Episode One – Thinking Outside the Box
At a time when home has never felt more important, I found myself moving into a dated 70’s-era apartment with stark white walls, ugly soffits, a tacky mirrored fireplace, and cheap black single-pane aluminum windows and doors that shake, buckle and moan when the wind blows.
After vacating our temporarily uninhabitable 1927 home by the Bay, we were grateful to find a clean, mold-free space with a deck and a view where we could live while overseeing our anticipated 16-month remodel. But I had my hands full transforming the 50-year-old ugly duckling into a home that feels good. Although, I must admit, I do like challenges when it comes to beauty.
We enter our provisional home through a long, dark hallway with a large window at the end that faces another 70’s apartment building next door. The first thing I did was to find runners to keep Toby from slipping on the hardwood floors, so I ordered inexpensive, neutral-colored jute rugs for the hallways, kitchen and bathrooms. They provided great texture and Toby loves them.
Views not only from the kitchen but also through the dining room window revealed more dowdy apartment buildings with poorly maintained parking structures. So, I tackled the shoddy windows next. I found some playful printed orange linen at a good price and asked my longtime associate, whose sewing workroom makes custom soft goods for my client projects, to construct three large Roman shades for the apartment.
The small space at the end of the kitchen would typically serve as a breakfast area. But thinking outside the box, I visualized the 9′ by 30″ rectangle, with a window on one side and a hallway opening on the other, as an inviting place to relax, talk to the cook and read the morning paper.
I measured our existing furniture and made a floor plan of what pieces might fit in the tiny niche by the window that brings in the morning light. I had a five-foot-long antique settee in my previous guest room that fit perfectly in the space. I bookended two vintage trunks of varying heights and widths on either side, topping them with a pair of colorful lamps with sophisticated charcoal black shades. Stacks of design and art books elevate the small lamps that illuminate the art above.
We brought all our artwork to the apartment, putting furniture in place first before selecting pieces to hang on surrounding walls. Above the settee, we hung one of our favorite oils by Spanish artist Navarro Vives – a modern composition of serving pieces, lemons and avocados that shines by the adjacent kitchen.
The brightly lit alcove at the end of the kitchen was surprisingly well suited to display a collection of four colorful oil paintings that resonated with one another. A special 18th century carved angel from Colombia glows above antique bird prints, while a glossy black and white speckled rooster sparkles below on one of the quaint old trunks.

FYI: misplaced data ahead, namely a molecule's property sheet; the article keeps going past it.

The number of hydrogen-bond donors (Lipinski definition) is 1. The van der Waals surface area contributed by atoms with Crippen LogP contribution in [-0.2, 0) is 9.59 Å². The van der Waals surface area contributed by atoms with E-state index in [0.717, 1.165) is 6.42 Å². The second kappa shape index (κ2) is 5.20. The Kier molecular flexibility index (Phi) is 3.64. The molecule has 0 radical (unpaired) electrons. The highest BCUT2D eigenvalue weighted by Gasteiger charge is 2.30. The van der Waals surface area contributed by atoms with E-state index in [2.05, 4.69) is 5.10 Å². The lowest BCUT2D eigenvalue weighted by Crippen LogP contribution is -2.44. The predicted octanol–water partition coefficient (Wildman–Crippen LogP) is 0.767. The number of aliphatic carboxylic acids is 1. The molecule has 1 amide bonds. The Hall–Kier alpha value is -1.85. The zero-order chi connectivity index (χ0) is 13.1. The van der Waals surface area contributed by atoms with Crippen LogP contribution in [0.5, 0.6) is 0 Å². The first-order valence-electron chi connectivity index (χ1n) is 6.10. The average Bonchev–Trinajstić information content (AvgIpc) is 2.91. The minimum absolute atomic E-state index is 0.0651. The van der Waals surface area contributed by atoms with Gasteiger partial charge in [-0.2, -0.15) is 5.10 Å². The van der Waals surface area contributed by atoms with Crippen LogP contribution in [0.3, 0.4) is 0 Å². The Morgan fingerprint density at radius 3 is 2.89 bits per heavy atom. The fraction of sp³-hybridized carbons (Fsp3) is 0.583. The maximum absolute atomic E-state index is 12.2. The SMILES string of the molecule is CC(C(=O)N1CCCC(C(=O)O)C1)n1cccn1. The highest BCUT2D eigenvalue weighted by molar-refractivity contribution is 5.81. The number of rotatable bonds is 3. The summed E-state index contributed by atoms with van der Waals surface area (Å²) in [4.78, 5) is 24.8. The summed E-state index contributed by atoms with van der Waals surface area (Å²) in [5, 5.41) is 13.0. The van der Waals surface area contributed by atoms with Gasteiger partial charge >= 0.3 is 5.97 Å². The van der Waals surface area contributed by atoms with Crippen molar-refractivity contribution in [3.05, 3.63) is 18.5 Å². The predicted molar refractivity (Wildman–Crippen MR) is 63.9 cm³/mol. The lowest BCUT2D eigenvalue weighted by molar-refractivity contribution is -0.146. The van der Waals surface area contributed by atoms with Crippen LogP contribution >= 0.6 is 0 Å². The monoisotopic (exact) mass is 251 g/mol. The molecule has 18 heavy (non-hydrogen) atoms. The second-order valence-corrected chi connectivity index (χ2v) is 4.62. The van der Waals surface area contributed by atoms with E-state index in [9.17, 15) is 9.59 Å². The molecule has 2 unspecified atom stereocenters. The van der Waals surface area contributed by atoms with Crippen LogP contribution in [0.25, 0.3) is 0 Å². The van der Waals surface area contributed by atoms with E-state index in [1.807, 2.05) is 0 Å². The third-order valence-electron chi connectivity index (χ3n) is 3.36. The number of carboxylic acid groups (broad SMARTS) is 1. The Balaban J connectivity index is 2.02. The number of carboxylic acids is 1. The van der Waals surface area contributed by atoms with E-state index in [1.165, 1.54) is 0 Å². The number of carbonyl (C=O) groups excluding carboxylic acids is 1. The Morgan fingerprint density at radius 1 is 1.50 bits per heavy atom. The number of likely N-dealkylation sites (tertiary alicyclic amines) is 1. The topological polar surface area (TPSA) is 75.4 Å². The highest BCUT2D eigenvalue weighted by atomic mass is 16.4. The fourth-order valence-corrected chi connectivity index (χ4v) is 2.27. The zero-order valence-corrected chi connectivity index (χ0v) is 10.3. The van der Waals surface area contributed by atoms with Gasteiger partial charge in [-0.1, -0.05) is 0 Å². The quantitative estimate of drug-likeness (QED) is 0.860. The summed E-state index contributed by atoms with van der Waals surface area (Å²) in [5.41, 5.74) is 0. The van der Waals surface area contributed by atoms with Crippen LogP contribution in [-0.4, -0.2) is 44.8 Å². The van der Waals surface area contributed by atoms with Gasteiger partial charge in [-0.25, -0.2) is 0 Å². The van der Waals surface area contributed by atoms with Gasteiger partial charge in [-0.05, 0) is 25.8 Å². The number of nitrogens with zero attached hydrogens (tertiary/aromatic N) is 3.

A 3’ x 5’ handmade vintage rug in front of the settee clearly defines the alcove space, and the funky turquoise stool that has traveled with me through several moves is now a convenient spot for coffee, books, newspapers and flowers.
The French antique orange striped chair by the window offers seating for Marshall while we deliberate the status of the remodel or reflect on the news of the world. Sometimes I lower the eight-foot-long shade when it’s too cold or too sunny, creating an even cozier feeling in the small space.
The apartment’s recently remodeled galley kitchen is spacious, and I love preparing food on its 12’ long counters. But I never turn on the harsh florescent lights above. Instead, I placed two small lamps, one on each counter, to provide ample light in addition to the hood and sink lights. Lighting is distinctly important to make a space feel good. Remember, it’s not just about the way a room looks, but the way it feels.
Thinking Outside the Box
Stacking the back and side walls with art and installing a floor- to-ceiling shade on the window makes this small space feel grand yet intimate. Combining black and white tones that absorb and reflect light with vibrant green, yellow, orange, gold, blue and red hues grounds the colorful composition yet makes it pop. This unexpected arrangement repeats colors, shapes, patterns and textures to create harmony that ignites the once-lackluster space to invite you in. This is truly Toby’s and my favorite place to hang out.
The Ugly Duckling
Stay tuned for Episode Two of The Apartment, where I attempt to transform our still-tacky living room into a more inviting space. In creating this five-part series, I hope to inspire those of you who are grappling with boring white walls or other outdated and unsightly traits in your home.
In terms of apartment living in general, I must admit there have been a few surprises. Every night, our high school neighbor upstairs, Michele, practices the Mission Impossible theme on her tuba. And below us, passionate young George repeatedly screams in Greek at the top of his lungs. And we do delight in hearing our neighbors, Olivia and Alberto, speaking in their Australian and Italian accents. But we are most grateful for the stunning ancient oak trees that surround us, where a beautiful family of deer thrives and the lyrical birds who sing from their branches grace our senses.
For the love of ugly ducklings,